Seller
Your price
£58.85
RRP: £82.00
Save £23.15 (28%)
Dispatched within 3-4 working days.

Reason and Reality in the Methodologies of Economics

An Introduction. Advances in Economic Methodology Series

By (author) Glenn Fox
Format: Hardback
Publisher: Edward Elgar Publishing Ltd, Cheltenham, United Kingdom
Published: 5th Jun 1997
Dimensions: w 234mm h 156mm d 20mm
Weight: 407g
ISBN-10: 1858985978
ISBN-13: 9781858985978
Barcode No: 9781858985978
Synopsis
This highly original new book examines the scientific status of economics from the perspective of practising economists. It studies how they evaluate their theories, the relationship between those theories and the phenomena they are intended to represent, and the philosophy, methodology and scientific credentials of economics. It examines the tension between economics as the logic of rational choice and as a predictive science, that is reason and reality respectively. It surveys the five most influential schools of thought in the methodology of economics, with special emphasis on theory appraisal: logical positivism, instrumentalism, a priorism, scientific realism and rhetorical analysis. Professor Fox assesses the extent to which economists have followed the precepts and consequences of their methodological position. He extends the discussion to consider the purpose of such economic inquiry, the scope of application and the appropriate structure of economic theory, as the legitimate sources of economic knowledge. In conclusion he argues that a resolution of existing and emerging methodological controversies in economics must begin with a better understanding of the various voices within the discipline. Intended as an introduction to the major schools of thought in economics, this book will be of interest to students and scholars of economics, philosophy and economic methodology.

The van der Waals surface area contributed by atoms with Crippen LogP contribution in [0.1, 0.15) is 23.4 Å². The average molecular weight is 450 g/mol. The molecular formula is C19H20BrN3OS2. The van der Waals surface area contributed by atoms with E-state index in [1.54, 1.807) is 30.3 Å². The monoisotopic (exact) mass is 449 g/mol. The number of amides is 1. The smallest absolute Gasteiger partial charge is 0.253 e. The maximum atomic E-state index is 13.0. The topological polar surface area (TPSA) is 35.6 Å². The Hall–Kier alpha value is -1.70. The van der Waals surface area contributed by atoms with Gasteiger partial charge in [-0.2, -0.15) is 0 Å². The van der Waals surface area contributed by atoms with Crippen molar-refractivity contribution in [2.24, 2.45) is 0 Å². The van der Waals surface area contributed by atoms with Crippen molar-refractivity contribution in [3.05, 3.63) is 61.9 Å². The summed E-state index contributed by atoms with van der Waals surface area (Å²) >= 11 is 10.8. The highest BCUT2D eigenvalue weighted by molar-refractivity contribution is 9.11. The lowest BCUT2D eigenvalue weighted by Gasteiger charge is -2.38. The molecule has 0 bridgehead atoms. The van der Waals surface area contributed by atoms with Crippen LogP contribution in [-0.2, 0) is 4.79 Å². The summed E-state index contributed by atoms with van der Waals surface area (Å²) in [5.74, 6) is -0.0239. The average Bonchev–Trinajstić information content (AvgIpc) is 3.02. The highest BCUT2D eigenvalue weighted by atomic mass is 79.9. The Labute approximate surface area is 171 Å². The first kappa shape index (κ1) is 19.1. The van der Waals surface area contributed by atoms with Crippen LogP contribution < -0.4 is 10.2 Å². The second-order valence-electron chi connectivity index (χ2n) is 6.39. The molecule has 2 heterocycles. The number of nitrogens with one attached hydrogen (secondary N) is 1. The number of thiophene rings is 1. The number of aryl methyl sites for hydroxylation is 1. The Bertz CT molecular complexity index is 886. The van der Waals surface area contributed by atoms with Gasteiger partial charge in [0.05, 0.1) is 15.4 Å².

New & Used

Seller Information Condition Price
-New£58.85
+ FREE UK P & P

What Reviewers Are Saying

Submit your review
Newspapers & Magazines
'Economists are producers of economic knowledge. But what is the relation of that knowledge to the object of inquiry and to the mode of analysis? The status of a statement of knowledge depends on the positions economists accept in such matters. But economists have quite different perceptions of